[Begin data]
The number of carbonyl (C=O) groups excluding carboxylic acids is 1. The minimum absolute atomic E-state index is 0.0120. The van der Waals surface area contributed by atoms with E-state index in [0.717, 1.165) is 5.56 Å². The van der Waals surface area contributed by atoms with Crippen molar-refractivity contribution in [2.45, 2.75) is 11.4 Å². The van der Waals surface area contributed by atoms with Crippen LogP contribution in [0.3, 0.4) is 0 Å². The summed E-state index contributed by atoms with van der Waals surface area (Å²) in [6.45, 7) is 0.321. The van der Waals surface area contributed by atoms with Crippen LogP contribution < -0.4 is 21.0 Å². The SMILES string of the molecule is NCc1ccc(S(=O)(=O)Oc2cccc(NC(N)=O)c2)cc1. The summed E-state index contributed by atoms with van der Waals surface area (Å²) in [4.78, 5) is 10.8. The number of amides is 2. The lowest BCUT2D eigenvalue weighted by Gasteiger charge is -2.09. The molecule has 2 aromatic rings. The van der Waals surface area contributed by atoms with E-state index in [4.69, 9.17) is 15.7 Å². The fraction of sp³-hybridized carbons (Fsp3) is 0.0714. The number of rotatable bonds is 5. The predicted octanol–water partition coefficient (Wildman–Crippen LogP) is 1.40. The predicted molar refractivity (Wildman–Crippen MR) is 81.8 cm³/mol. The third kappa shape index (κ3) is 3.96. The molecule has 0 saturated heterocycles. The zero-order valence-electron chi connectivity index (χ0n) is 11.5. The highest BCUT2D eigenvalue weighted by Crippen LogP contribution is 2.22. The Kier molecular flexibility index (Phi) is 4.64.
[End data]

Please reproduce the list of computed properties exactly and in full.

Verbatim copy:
The number of carbonyl (C=O) groups excluding carboxylic acids is 1. The minimum absolute atomic E-state index is 0.0120. The van der Waals surface area contributed by atoms with E-state index in [0.717, 1.165) is 5.56 Å². The van der Waals surface area contributed by atoms with Crippen molar-refractivity contribution in [2.45, 2.75) is 11.4 Å². The van der Waals surface area contributed by atoms with Crippen LogP contribution in [0.3, 0.4) is 0 Å². The summed E-state index contributed by atoms with van der Waals surface area (Å²) in [6.45, 7) is 0.321. The van der Waals surface area contributed by atoms with Crippen LogP contribution < -0.4 is 21.0 Å². The SMILES string of the molecule is NCc1ccc(S(=O)(=O)Oc2cccc(NC(N)=O)c2)cc1. The summed E-state index contributed by atoms with van der Waals surface area (Å²) in [4.78, 5) is 10.8. The number of amides is 2. The lowest BCUT2D eigenvalue weighted by Gasteiger charge is -2.09. The molecule has 2 aromatic rings. The van der Waals surface area contributed by atoms with E-state index in [4.69, 9.17) is 15.7 Å². The fraction of sp³-hybridized carbons (Fsp3) is 0.0714. The number of rotatable bonds is 5. The predicted octanol–water partition coefficient (Wildman–Crippen LogP) is 1.40. The predicted molar refractivity (Wildman–Crippen MR) is 81.8 cm³/mol. The third kappa shape index (κ3) is 3.96. The molecule has 0 saturated heterocycles. The zero-order valence-electron chi connectivity index (χ0n) is 11.5. The highest BCUT2D eigenvalue weighted by Crippen LogP contribution is 2.22. The Kier molecular flexibility index (Phi) is 4.64.